April Tornadoes: The Rest of the Story
The small town of Smithville, Mississippi, was almost destroyed by a tornado with a damage path that was 37.2 miles long and half a mile wide on April 27. In less than ten seconds, hundreds of families were left homeless. Churches, businesses?even the local police station?were completely wiped out by the EF-5 tornado. Casualties included 23 dead and 40 injured. Families in other nearby towns, counties, and states experienced similar devastation as well from the largest tornado outbreak in history.
I was working at a small hospital just over an hour's drive from Smithville when the devastating news began to fill the television screens. Glimpses of damage and personal stories revealed the magnitude of destruction. My heart felt weighted with sadness and compassion for those who, in a matter of seconds, were left with absolutely nothing but the clothes on their backs.
In that moment I was reminded of my Disaster Relief Training weekend with Hope Force International I had attended several years ago. Upon completion I was commissioned as a reservist with them and the teachings from that weekend quickly filled my mind as I listened to the news reports from Smithville: the importance of being available for all needs through a Ministry of Presence and the reminder that "each disaster is local."
Little did I know a simple phone call two days later from Hope Force co-founders, Jack and Cherie Minton, would put me right in the middle of Smithville. They requested I consider going to Smithville to assess the needs and plan ways in which Hope Force might serve the community. I agreed, and set out for Smithville, knowing no one and trusting God to go before me.
I will never forget arriving just outside Smithville and walking into a room filled with the grief and burdens of young men and women affected by the disaster. They were all filled with their own stories to tell and hearts ready to rebuild. I was nervous despite the fact that I had already completed the Hope Force Reservist training. What did I have to offer? What could I say? I remembered The Ministry of Presence: the importance of listening and caring. It was all I had to offer, but it was enough. After several hours of listening, someone suggested that I needed to see the destruction for myself. My guide was a young elected judge for the county, who had been one of a few first responders to the area. Again, I listened. Our time riding in his vehicle lead to a friendship that allowed me to not only speak into his life, but to walk with him as he soon became the VP of the Long-term Recovery Committee that would lead Smithville in their recovery efforts.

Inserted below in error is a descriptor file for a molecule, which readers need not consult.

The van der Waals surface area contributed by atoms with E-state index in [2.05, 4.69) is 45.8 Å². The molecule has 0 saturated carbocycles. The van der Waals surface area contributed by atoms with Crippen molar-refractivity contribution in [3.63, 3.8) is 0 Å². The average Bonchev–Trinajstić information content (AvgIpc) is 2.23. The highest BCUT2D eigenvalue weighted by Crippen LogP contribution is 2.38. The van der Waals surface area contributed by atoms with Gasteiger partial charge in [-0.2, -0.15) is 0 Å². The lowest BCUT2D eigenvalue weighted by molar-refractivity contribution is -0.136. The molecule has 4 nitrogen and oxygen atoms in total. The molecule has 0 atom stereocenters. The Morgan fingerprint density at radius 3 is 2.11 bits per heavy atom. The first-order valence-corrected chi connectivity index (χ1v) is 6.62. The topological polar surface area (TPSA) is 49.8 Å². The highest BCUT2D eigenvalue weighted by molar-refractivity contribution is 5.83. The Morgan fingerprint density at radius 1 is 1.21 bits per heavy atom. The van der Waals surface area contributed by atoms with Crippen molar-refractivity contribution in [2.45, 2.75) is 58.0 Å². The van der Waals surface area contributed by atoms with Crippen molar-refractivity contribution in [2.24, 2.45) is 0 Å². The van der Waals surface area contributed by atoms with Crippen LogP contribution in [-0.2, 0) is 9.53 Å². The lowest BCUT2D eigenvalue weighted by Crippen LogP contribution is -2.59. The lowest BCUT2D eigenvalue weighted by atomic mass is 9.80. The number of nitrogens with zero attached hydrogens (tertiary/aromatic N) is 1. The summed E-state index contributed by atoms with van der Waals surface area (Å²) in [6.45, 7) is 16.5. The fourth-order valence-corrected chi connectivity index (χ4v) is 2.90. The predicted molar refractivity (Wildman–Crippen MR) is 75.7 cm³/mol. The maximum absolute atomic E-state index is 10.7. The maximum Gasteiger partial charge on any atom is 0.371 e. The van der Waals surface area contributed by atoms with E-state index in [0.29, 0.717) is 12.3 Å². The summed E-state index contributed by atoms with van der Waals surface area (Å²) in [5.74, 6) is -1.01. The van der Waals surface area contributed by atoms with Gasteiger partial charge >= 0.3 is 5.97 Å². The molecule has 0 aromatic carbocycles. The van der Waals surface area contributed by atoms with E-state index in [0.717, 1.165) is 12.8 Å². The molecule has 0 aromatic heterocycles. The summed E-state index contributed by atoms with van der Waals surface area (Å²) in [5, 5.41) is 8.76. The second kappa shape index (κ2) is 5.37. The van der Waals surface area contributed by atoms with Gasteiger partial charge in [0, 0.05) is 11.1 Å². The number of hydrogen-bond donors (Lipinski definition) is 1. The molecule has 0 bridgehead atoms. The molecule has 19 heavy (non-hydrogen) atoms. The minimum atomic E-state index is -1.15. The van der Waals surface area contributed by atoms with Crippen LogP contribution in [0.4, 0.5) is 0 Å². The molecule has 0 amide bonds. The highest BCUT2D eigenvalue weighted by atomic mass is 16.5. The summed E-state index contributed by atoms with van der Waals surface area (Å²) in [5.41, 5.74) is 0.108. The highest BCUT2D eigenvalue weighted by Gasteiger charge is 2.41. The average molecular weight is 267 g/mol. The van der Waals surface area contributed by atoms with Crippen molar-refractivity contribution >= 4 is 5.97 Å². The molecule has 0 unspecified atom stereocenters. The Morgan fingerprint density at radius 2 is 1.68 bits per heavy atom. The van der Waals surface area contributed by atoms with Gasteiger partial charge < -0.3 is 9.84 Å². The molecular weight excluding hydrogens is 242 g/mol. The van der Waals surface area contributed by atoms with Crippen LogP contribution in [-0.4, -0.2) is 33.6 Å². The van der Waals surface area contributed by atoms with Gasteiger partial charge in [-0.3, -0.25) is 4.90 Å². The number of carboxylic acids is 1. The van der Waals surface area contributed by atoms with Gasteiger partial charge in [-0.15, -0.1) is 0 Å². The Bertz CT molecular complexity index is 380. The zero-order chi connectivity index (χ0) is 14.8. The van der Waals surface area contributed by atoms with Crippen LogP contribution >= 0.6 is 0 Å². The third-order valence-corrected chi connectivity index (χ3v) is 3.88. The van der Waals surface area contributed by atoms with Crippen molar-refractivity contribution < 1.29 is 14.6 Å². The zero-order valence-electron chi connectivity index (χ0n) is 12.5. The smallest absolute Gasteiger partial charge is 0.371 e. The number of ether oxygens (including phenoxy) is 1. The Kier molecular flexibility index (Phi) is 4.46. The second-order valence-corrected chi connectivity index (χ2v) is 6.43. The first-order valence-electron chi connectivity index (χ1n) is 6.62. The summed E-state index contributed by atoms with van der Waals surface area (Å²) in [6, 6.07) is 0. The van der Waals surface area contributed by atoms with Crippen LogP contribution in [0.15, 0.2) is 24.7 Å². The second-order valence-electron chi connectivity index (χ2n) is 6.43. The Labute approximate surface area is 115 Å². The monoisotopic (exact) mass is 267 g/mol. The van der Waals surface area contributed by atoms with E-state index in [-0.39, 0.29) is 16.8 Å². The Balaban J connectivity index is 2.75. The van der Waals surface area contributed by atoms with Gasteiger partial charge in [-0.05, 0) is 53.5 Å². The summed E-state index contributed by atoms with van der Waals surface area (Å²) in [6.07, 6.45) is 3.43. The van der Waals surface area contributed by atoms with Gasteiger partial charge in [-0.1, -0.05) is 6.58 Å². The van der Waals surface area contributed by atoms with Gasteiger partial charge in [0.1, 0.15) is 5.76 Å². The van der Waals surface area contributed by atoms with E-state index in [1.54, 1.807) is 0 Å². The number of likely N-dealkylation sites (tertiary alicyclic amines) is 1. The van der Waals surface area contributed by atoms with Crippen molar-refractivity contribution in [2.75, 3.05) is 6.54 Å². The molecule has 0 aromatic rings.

As I stood looking over what had once been a neighborhood, I placed a quick call to my pastor. All I could say came out in one question. "Are we going to do anything"? His response was, "tell me what we need to do," and the ball began to roll.
That call lead to the awesome privilege of sitting on the leadership board of a newly formed organization called Adopt-a-Family (AAF). AAF started as an organization who, acting on faith and the desire to be the body of Christ in action, enlisted area churches to "adopt" individual families suffering loss from the storms. The idea was that an entire congregation (or a coalition of smaller congregations) could come alongside an individual family to ensure they had what they needed to bring life to "a new normal" by helping them rebuild their lives and their homes. Through this organization, over 30 families were adopted by approximately 25 churches.
My church adopted a family in need of a total rebuild and I have found myself leading our efforts. After the initial meeting with our family, I received a text message at 3:30 in the morning from the wife saying two simple but heartfelt words, "thank you". The following days gave me the opportunity to minister to the family's 14 year old daughter who was fearful of rebuilding on the same site. We were able to assure her that her fears were being heard and her input was wanted. Now she is very excited about her new home and bedroom.
Today we are just about six months from that tragic day in April. The media attention that highlighted the initial crisis is gone. The many government and non-government agencies that responded have left and many of the relief workers are headed home, leaving the locals to carry on. The road to recovery is getting shorter, but WE still have a long way to go. Several days ago I watched with great joy as several hundred people lined the main street of Smithville for their annual Christmas parade. Evidence of the destruction was everywhere but those that lined the streets saw only the Hope. They were overcoming.
I would like to thank Hope Force for showing me that as we walk in the Ministry of Presence, God opens doors for our lives to be touched and forever changed. Ministering to the people of Smithville has been a wonderful opportunity and privilege.
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